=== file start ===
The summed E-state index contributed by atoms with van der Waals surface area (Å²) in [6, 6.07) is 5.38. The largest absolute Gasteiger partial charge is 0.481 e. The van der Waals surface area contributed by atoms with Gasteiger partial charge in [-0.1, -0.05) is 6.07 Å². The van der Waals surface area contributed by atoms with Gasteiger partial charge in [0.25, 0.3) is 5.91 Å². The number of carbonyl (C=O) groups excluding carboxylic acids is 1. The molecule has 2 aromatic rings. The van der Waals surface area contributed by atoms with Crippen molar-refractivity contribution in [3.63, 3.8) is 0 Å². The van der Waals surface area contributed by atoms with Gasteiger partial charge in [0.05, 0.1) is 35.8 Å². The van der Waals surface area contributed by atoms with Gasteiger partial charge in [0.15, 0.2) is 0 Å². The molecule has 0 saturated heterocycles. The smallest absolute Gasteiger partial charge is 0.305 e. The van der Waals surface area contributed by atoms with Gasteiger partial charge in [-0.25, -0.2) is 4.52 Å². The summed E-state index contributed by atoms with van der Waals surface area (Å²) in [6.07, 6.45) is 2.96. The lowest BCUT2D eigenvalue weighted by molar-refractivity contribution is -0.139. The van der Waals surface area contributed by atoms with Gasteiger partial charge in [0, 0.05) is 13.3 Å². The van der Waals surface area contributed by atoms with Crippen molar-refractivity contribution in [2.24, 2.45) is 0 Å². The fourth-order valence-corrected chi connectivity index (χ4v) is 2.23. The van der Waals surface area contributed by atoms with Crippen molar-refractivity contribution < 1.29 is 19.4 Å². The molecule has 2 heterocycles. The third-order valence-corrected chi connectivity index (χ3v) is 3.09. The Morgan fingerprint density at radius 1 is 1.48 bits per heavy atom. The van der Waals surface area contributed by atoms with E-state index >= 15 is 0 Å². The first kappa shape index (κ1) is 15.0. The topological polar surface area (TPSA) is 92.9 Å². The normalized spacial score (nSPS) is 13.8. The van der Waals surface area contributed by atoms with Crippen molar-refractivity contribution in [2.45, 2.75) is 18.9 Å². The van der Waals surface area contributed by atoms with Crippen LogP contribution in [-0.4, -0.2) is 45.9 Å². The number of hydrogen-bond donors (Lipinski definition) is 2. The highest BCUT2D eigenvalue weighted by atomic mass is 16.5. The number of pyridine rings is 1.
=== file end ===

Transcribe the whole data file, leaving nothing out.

The summed E-state index contributed by atoms with van der Waals surface area (Å²) in [6, 6.07) is 5.38. The largest absolute Gasteiger partial charge is 0.481 e. The van der Waals surface area contributed by atoms with Gasteiger partial charge in [-0.1, -0.05) is 6.07 Å². The van der Waals surface area contributed by atoms with Gasteiger partial charge in [0.25, 0.3) is 5.91 Å². The number of carbonyl (C=O) groups excluding carboxylic acids is 1. The molecule has 2 aromatic rings. The van der Waals surface area contributed by atoms with Crippen molar-refractivity contribution in [3.63, 3.8) is 0 Å². The van der Waals surface area contributed by atoms with Gasteiger partial charge in [0.05, 0.1) is 35.8 Å². The van der Waals surface area contributed by atoms with Gasteiger partial charge in [0.15, 0.2) is 0 Å². The molecule has 0 saturated heterocycles. The smallest absolute Gasteiger partial charge is 0.305 e. The van der Waals surface area contributed by atoms with Gasteiger partial charge in [-0.25, -0.2) is 4.52 Å². The summed E-state index contributed by atoms with van der Waals surface area (Å²) in [6.07, 6.45) is 2.96. The lowest BCUT2D eigenvalue weighted by molar-refractivity contribution is -0.139. The van der Waals surface area contributed by atoms with Gasteiger partial charge in [0, 0.05) is 13.3 Å². The van der Waals surface area contributed by atoms with Crippen molar-refractivity contribution in [2.24, 2.45) is 0 Å². The fourth-order valence-corrected chi connectivity index (χ4v) is 2.23. The van der Waals surface area contributed by atoms with Crippen molar-refractivity contribution < 1.29 is 19.4 Å². The molecule has 2 heterocycles. The third-order valence-corrected chi connectivity index (χ3v) is 3.09. The Morgan fingerprint density at radius 1 is 1.48 bits per heavy atom. The van der Waals surface area contributed by atoms with E-state index >= 15 is 0 Å². The first kappa shape index (κ1) is 15.0. The topological polar surface area (TPSA) is 92.9 Å². The normalized spacial score (nSPS) is 13.8. The van der Waals surface area contributed by atoms with Crippen molar-refractivity contribution in [2.45, 2.75) is 18.9 Å². The van der Waals surface area contributed by atoms with Crippen LogP contribution in [-0.4, -0.2) is 45.9 Å². The number of hydrogen-bond donors (Lipinski definition) is 2. The highest BCUT2D eigenvalue weighted by atomic mass is 16.5. The number of pyridine rings is 1.